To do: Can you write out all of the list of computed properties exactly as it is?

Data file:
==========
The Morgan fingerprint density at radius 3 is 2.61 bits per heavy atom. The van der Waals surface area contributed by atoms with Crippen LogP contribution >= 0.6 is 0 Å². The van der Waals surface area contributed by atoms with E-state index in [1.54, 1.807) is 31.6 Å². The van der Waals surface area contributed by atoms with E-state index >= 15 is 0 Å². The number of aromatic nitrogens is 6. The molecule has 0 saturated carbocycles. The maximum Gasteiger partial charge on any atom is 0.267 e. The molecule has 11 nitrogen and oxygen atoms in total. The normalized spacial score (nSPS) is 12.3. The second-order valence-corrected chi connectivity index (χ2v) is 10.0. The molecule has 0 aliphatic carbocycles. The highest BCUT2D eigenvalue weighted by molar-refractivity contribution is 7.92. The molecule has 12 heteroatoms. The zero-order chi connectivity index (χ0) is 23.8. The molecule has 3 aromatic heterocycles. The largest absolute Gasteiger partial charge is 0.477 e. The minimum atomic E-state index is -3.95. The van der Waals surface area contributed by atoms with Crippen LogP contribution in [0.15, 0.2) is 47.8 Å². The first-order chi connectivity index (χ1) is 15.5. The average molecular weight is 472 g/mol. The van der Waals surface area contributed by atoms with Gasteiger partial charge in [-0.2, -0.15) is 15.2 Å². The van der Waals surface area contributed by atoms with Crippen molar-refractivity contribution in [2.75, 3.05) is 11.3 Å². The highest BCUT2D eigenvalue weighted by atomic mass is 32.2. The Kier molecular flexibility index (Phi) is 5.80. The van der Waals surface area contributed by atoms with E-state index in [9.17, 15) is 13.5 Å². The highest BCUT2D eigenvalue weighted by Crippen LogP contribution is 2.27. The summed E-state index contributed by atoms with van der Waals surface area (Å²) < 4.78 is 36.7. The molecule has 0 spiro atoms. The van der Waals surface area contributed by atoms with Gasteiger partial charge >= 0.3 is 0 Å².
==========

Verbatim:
The Morgan fingerprint density at radius 3 is 2.61 bits per heavy atom. The van der Waals surface area contributed by atoms with Crippen LogP contribution >= 0.6 is 0 Å². The van der Waals surface area contributed by atoms with E-state index in [1.54, 1.807) is 31.6 Å². The van der Waals surface area contributed by atoms with E-state index >= 15 is 0 Å². The number of aromatic nitrogens is 6. The molecule has 0 saturated carbocycles. The maximum Gasteiger partial charge on any atom is 0.267 e. The molecule has 11 nitrogen and oxygen atoms in total. The normalized spacial score (nSPS) is 12.3. The second-order valence-corrected chi connectivity index (χ2v) is 10.0. The molecule has 0 aliphatic carbocycles. The highest BCUT2D eigenvalue weighted by molar-refractivity contribution is 7.92. The molecule has 12 heteroatoms. The zero-order chi connectivity index (χ0) is 23.8. The molecule has 3 aromatic heterocycles. The largest absolute Gasteiger partial charge is 0.477 e. The minimum atomic E-state index is -3.95. The van der Waals surface area contributed by atoms with Crippen LogP contribution in [0.15, 0.2) is 47.8 Å². The first-order chi connectivity index (χ1) is 15.5. The average molecular weight is 472 g/mol. The van der Waals surface area contributed by atoms with Gasteiger partial charge in [-0.2, -0.15) is 15.2 Å². The van der Waals surface area contributed by atoms with Crippen molar-refractivity contribution in [2.75, 3.05) is 11.3 Å². The highest BCUT2D eigenvalue weighted by atomic mass is 32.2. The Kier molecular flexibility index (Phi) is 5.80. The van der Waals surface area contributed by atoms with E-state index in [9.17, 15) is 13.5 Å². The highest BCUT2D eigenvalue weighted by Crippen LogP contribution is 2.27. The summed E-state index contributed by atoms with van der Waals surface area (Å²) < 4.78 is 36.7. The molecule has 0 spiro atoms. The van der Waals surface area contributed by atoms with Gasteiger partial charge >= 0.3 is 0 Å².